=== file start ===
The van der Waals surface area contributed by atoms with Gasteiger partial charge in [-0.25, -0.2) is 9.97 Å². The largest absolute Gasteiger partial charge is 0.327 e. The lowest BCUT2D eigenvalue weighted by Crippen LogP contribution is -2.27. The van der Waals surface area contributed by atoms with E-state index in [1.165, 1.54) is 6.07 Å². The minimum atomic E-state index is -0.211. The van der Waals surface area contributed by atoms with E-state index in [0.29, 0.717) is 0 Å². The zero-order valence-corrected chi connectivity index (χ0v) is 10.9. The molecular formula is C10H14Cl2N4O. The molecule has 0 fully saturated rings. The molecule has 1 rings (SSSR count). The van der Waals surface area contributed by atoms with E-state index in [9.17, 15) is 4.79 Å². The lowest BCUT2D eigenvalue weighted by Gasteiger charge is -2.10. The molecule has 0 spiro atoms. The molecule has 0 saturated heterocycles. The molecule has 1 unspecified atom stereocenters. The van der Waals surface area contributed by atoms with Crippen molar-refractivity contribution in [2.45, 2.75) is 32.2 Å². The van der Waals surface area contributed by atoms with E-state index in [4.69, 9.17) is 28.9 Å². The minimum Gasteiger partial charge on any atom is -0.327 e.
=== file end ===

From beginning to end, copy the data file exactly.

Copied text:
The van der Waals surface area contributed by atoms with Gasteiger partial charge in [-0.25, -0.2) is 9.97 Å². The largest absolute Gasteiger partial charge is 0.327 e. The lowest BCUT2D eigenvalue weighted by Crippen LogP contribution is -2.27. The van der Waals surface area contributed by atoms with E-state index in [1.165, 1.54) is 6.07 Å². The minimum atomic E-state index is -0.211. The van der Waals surface area contributed by atoms with E-state index in [0.29, 0.717) is 0 Å². The zero-order valence-corrected chi connectivity index (χ0v) is 10.9. The molecular formula is C10H14Cl2N4O. The molecule has 0 fully saturated rings. The molecule has 1 rings (SSSR count). The van der Waals surface area contributed by atoms with E-state index in [9.17, 15) is 4.79 Å². The lowest BCUT2D eigenvalue weighted by Gasteiger charge is -2.10. The molecule has 0 spiro atoms. The molecule has 0 saturated heterocycles. The molecule has 1 unspecified atom stereocenters. The van der Waals surface area contributed by atoms with Crippen molar-refractivity contribution in [2.45, 2.75) is 32.2 Å². The van der Waals surface area contributed by atoms with E-state index in [4.69, 9.17) is 28.9 Å². The minimum Gasteiger partial charge on any atom is -0.327 e.